PROFESSIONAL DEVELOPMENT PROGRAM FOR INTERNS will be held on Weds., July 26 at the Wilderness Resort in Wisconsin Dells, Wis., from 9am to 5pm. Designed to help prepare college students for success in agricultural careers, this one-day program will feature Dallas-based trainer Michael Hoffman of Igniting Performance, Inc, to show interns how they can distinguish themselves from the other students graduating alongside them. Watch www.pdpw.org for more details as they come. For now, spread the word and save the date.
For your dairy
UNDERSTANDING IMPACT OF SUBCLINICAL HYPOCALCEMIA ON REPRODUCTION was the focus of research published in JDS Communications. They collected data from 697 multiparous cows from four farms to evaluate blood total calcium the first five days in milk along with pregnancy to first service and hazard of pregnancy by 150 days in milk. The research showed that cows with subclinical hypocalcemia at four days in milk had lower odds of becoming pregnant to first service and showed that the negative effects of delayed or prolonged reductions in blood calcium can last well after the postpartum timeframe. Read the full article here.
RISING TEMPS CAN ALSO MEAN INCREASING SOMATIC CELL COUNTS. As spring arrives, hot temperatures of summer will soon follow. Having plans in place now to prevent heat stress can keep somatic cell counts in check. Since SCC tends to rise with temperature and humidity levels, consider taking these steps to reduce heat stress:
  • Keeping bedded areas clean and dry
  • Properly maintaining and operating fans and sprinklers to reduce wet stall beds and areas where cows can become dirty
  • Implementing fly control
  • Providing an abundance of clean, fresh water
Read more in this article from Penn State Extension.
EARLY CALF CARE HAS LASTING IMPACTS ON PRODUCTION, according to an article from the University of Kentucky Extension. A young calf’s cells are programmed early on and can impact their ability to absorb nutrients and cell function throughout the remainder of their life. Take the following steps in the first two months to set the foundation for a healthy, productive lifespan:
  • Feed high quality colostrum. It’s critical for immunity, beneficial bacteria and gastrointestinal-tract health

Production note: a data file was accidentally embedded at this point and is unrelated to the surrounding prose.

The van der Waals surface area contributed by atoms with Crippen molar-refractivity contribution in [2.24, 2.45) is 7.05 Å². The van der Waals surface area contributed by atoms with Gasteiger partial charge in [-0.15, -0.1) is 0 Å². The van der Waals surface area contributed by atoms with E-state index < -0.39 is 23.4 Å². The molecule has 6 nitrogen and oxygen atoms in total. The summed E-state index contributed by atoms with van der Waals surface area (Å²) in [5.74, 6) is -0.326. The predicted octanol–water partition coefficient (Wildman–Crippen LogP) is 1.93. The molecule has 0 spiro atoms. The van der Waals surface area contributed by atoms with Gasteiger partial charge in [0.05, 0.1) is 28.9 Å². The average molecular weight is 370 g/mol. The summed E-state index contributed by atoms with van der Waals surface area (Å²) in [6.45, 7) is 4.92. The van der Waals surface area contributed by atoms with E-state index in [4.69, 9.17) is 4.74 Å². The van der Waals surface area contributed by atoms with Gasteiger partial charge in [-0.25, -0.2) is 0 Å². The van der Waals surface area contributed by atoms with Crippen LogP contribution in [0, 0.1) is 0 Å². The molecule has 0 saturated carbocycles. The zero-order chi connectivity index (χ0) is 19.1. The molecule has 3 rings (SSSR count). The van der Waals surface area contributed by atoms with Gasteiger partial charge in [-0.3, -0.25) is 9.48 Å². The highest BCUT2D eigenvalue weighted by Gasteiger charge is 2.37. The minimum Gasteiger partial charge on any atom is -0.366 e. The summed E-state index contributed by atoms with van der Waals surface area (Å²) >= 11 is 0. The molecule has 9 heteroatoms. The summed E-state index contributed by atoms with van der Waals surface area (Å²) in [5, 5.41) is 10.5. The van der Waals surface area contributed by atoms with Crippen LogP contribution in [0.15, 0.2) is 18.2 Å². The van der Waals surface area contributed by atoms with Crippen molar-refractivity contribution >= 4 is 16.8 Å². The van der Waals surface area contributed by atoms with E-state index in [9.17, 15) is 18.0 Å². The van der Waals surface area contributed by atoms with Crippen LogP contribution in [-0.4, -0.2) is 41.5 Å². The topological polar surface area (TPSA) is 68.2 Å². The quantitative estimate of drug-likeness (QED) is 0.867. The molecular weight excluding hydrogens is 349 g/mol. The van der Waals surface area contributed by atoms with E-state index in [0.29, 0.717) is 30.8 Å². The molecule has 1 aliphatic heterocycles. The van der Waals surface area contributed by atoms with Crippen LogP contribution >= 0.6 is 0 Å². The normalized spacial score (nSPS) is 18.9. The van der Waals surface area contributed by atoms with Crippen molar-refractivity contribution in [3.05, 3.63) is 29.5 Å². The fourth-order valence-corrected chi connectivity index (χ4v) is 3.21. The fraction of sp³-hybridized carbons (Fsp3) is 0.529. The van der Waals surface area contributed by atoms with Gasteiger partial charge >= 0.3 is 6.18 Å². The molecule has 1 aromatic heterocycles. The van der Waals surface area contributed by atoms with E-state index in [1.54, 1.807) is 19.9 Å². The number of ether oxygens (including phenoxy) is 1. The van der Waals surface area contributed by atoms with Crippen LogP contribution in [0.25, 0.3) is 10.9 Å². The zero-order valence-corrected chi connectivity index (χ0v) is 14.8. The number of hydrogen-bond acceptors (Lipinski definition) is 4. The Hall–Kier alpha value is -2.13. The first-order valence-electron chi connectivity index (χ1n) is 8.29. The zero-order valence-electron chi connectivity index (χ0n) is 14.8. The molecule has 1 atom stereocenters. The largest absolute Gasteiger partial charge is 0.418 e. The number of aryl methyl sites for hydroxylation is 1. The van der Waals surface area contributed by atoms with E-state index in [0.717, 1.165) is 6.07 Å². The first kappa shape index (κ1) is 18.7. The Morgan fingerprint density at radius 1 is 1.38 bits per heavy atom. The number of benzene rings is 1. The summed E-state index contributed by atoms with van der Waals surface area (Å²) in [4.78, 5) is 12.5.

• Aim for a higher plane of nutrition; this also improves weight gain
  • Be consistent in feeding times and milk composition
  • Prevent instead of treat disease
Another critical factor to implement before calves are even born is keeping dry cows cool. Learn more about tips for accomplishing each practice here.
For your business mind
INCREASE RETENTION BY IMPROVING ONBOARDING EXPERIENCE for new farm employees. The first day of the job should include more than just filling out HR and payroll forms, especially when it’s already difficult to find and hire team members. An article from UW Extension shares five components of a sound onboarding plan for new employees:
  • Initial welcome
  • General information and procedures
  • Work time and pay
  • The job
  • Your philosophy about safety
Read the full article and download an “Onboarding New Employees Checklist” for more details. 
ASK THE RIGHT CARBON-MARKET QUESTIONS as you weigh options in this evolving space. A panel discussion at the 2023 PDPW Business Conference highlighted the growing opportunities and complexities of carbon marketplace for farmers. Ryan Stockwell, IndigoAg, shared a set of questions that should be the starting point for reviewing any program:
  • What practices qualify?
  • How many years of data is required?
  • What are the payment options (per acre, per amount of carbon, etc.) and timing of payments?
  • How long is the commitment?
  • Is the buyer a single entity or are there multiple buyers?
  • Who is buying credits? For how long? Does the purchase represent one entity or multiple buyers?
  • What happens if a sale of 80 to 90% of credits is made to one company and that company later dissolves?
  • Do you use registry-affiliated protocols?
  • Consider your “what if” flexibility? For example, “What if I sign up to plant cover crops and the weather prevents me from doing so?”
To gain more insights into the work of IndigoAg as it relates to agriculture, sustainability, and the carbon-market space, check out their blog here.
DO YOU HAVE A “TO DON’T” LIST? A never-ending “to-do” list is common for most managers, but a Harvard professor suggests that also creating a “to don’t” list will help identify those things causing you to be less productive or enjoy work less. The list could include “don’t complain” and “don’t schedule meetings or calls without a set agenda” for starters. For other ideas and to learn more, click here.
The Dairy Signal